While SAP is looking to win net new names for SAP C4C the most obvious and easiest customers to convert are those that already run SAP software. The problem is that existing SAP customers have expectations about what they can or cannot do with SAP software and quite naturally automatically apply these expectations to SAP C4C.
They assume for example, that SAP C4C is simply SAP CRM in the cloud. It’s not. SAP CRM is at this stage significantly more flexible, more configurable and more extensible than SAP C4C. In a previous blog I compared SAP CRM with an ocean and SAP C4C as a lake. Admittedly, a forced analogy but nonetheless it indicates a big difference between the two products.
So, customer expectations need to be clearly set during the sales process. Customers need to understand (a) that they are buying into SAP’s vision of sales, service and social engagement best practice when they sign up for the solution and (b) that although the solution can be configured and extended the scope of changes are limited.
I’m also seeing that SAP’s cloud methodology is not being used and that traditional approaches to SAP project delivery are still being used. Why is this? Follow the SAP cloud implementation approach – it works – and maximize your chance of a successful project delivery.
Finally, SAP CRM consultants are being re-badged as SAP C4C consultants without the necessary training. Yes, there are of course lots of similarities between the two products but there are more differences than similarities. It is very easy – and dangerous – for an SAP CRM consultant to assume that capability exists in SAP C4C based on their knowledge of SAP CRM. This is a recipe for disaster. Following the SAP cloud methodology will mitigate against some of this but if you are running solution design workshops without adequate knowledge of the product you are going to make potentially costly errors
So, to ensure project success and customer satisfaction, I would like to recommend that you consider the following:
Stop treating SAP C4C like traditional SAP software. It is different.
Stop making assumptions about SAP C4C functionality and capability. With SAP Business Suite solutions we have almost infinite capacity to adapt and extend the standard SAP solution. With SAP C4C we don’t.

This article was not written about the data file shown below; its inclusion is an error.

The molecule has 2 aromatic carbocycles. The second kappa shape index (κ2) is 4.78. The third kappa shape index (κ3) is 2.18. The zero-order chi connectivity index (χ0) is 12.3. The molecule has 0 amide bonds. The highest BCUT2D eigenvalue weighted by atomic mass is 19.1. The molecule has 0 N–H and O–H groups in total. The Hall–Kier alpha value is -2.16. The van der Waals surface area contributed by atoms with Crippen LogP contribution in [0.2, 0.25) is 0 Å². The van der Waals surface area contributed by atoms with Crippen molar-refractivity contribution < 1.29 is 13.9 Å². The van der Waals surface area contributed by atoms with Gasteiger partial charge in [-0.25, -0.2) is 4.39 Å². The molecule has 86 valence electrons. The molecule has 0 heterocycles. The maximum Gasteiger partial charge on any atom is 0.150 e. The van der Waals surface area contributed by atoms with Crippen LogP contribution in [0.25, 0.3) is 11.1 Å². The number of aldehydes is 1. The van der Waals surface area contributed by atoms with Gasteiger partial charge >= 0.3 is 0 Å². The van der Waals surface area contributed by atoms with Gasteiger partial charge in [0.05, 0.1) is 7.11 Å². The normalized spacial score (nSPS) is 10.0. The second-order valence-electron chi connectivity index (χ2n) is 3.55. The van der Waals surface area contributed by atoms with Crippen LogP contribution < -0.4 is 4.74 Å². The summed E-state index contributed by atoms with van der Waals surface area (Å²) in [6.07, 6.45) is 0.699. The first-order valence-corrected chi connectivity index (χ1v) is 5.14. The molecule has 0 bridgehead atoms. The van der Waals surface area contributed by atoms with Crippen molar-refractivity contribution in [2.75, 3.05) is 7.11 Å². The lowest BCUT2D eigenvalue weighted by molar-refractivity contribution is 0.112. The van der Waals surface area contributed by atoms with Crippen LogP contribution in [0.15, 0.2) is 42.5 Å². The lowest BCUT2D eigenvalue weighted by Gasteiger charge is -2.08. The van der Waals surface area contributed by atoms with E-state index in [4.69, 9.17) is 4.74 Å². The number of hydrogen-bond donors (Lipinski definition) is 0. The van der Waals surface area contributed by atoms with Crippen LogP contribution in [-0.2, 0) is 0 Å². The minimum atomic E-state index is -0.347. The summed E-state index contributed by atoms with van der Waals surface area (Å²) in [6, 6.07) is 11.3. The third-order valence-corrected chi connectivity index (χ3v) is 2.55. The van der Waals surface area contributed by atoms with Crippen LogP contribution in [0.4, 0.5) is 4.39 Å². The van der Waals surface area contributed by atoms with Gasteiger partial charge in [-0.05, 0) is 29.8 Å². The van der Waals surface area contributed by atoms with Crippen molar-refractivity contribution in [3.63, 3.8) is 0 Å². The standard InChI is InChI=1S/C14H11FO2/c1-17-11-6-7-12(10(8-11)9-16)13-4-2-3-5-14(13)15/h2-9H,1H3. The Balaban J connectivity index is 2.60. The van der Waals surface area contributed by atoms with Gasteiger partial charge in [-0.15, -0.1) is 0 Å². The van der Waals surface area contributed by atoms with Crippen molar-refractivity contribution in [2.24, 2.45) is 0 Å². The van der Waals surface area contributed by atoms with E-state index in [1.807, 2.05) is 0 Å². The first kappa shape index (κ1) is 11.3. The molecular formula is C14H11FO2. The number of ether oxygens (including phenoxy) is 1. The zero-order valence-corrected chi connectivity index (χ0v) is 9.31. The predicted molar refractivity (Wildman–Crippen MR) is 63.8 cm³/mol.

Stop running blue sky workshops after you have chosen C4C. In the on premise world I’ve seen plenty of fingers get burned by taking this approach. In the cloud world you will lose your hands altogether. Blue sky post product selection with SAP CRM almost inevitably preceded a project with a significant custom development component. Blue sky post product selection with SAP C4C also precedes a project with a significant custom development component but because C4C is not as extensible as SAP CRM it also precedes a project where the customer has to make compromises about how they would like to use the software. This may require developments outside of C4C or off-system or manual processes which will feel like a giant step back rather than a leap forward.
Start managing customer expectations from the outset. SAP C4C is still a young but rapidly developing solution.
Start educating your SAP consultants. An SAP CRM consultant does not become a SAP C4C consultant overnight. Over the last 12 months I’ve trained a lot of SI consultants in SAP C4C but nowhere as many as I trained when SAP CRM was at the same stage 15 years ago. SAP C4C customers should also invest. For one, it will allow you IT team to have sensible conversations with the SI during the project but it will also give you confidence in your ability to do things for yourselves post implementation. The SAP C4C training schedule is available here. If the available dates don’t work for you then check out our offering.
Start using the SAP cloud implementation methodology – it works.
Continue promoting and selling SAP C4C. It’s the most exciting thing to happen to CRM in years.
Continue educating your sales teams in the solution. I’m hearing a lot of woeful stories of the sales team selling SAP C4C capability that doesn’t exist in the solution and may never exist in the solution. Inevitably the poor old delivery team is left to face the wrath of the customer when the promised capability cannot be delivered.